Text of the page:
“It seems so natural to me,” said Joplin. “But it’s not feminine, what I do. I mean to get out and really get into the music and get to the bottom of the music instead of floating on the top where most chick singers do. They ‘woo, woo, woo’ on top of the melody instead of getting under it and into the feeling of the music. We did Europe last month and scared them to death.”
When asked, Janis could think of only one other singer who got to the bottom of a song: Tina Turner.
“Who?” asked Cavett [this was 1969. July 18 to be exact].
“I haven’t heard of her.”
“You will. She’s a fantastic singer, a great dancer,” said Joplin, reinforcing Turner’s hipness with the snap of both fingers. “A lot of people don’t know who she is. It’s too bad. She sings with the Ike and Tina Turner Review. Ike is her husband and band leader, and Tina’s the show.”
“Come by some night, Tina,” Cavett said looking right into the camera before breaking for a commercial from Bulova watches.
I could barely watch Janis’s last appearance on the Dick Cavett show (August 3, 1970). She was so drunk and stoned she failed to carry on a conversation with him. The thoughtful exchanges were gone. The audience never saw the two tumblers of Southern Comfort behind Janis’s chair. But they did see the styrofoam cup of “coffee” (Southern Comfort) she carried on stage, and the cigarette dangling from her lips. She was still sucking back on that cigarette at the mic, half a second before she broke into “Half Moon” and “My Baby.” Two months later, on October 5, 1970, Janis was dead. Cavett remembers hearing the news while he was standing in his kitchen listening to the radio. “For whatever reason, she liked doing my show,” he recalled in 2005. Cavett was grateful he helped create a record of her when she was very much alive. “She was a splendid soul,” he said. “Good hearted, energetic and she’d read Edith Wharton.” Daddy, you were right.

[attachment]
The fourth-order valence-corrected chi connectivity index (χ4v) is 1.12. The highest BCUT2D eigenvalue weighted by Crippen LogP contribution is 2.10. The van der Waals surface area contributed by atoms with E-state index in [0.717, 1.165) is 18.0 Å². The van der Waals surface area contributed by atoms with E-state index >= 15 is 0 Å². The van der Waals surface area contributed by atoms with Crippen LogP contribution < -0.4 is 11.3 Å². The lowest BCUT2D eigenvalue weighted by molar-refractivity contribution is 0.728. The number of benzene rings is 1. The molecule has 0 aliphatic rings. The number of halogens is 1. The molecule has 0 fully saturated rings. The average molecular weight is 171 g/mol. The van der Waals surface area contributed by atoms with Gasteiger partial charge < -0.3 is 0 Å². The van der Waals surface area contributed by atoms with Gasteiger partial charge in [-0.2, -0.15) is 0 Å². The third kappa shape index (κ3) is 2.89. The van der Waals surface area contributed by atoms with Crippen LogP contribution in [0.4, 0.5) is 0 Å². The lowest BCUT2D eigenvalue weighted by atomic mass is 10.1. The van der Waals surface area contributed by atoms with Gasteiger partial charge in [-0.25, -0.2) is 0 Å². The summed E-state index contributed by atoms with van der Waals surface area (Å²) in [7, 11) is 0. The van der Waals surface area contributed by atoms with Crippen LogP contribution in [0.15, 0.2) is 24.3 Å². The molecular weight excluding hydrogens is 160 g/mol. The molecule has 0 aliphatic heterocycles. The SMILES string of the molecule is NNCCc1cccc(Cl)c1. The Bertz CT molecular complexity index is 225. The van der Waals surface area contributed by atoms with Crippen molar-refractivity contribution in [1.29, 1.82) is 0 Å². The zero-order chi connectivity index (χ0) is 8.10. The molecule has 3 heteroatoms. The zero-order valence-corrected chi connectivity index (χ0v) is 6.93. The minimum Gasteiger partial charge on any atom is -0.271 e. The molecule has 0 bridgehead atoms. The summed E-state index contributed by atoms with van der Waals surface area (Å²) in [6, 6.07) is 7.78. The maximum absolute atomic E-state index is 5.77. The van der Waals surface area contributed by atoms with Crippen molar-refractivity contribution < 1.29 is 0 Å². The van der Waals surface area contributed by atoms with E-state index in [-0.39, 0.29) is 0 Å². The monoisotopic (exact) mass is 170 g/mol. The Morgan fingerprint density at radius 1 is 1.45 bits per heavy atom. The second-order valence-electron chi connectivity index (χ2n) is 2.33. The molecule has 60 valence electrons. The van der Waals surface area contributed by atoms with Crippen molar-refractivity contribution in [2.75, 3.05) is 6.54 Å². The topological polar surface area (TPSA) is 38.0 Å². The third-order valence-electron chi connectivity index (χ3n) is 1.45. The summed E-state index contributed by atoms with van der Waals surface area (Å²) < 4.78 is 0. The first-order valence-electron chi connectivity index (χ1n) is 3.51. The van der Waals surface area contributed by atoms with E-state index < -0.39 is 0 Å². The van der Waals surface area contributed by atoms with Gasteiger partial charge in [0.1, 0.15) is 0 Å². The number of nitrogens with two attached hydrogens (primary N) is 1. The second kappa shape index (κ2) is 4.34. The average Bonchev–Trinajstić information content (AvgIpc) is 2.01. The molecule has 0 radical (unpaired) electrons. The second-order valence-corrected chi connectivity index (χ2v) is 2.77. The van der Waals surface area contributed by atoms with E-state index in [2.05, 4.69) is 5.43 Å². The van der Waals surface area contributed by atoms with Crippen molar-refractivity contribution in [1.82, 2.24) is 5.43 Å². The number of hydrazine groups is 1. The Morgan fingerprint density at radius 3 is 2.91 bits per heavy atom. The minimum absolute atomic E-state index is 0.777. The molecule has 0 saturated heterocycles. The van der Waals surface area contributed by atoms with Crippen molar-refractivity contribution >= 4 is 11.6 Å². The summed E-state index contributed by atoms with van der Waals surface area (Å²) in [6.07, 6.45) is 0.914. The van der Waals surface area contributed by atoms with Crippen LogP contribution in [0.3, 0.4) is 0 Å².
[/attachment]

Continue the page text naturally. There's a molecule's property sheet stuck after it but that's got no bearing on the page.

A Night With Janis Joplin is currently in previews on Broadway.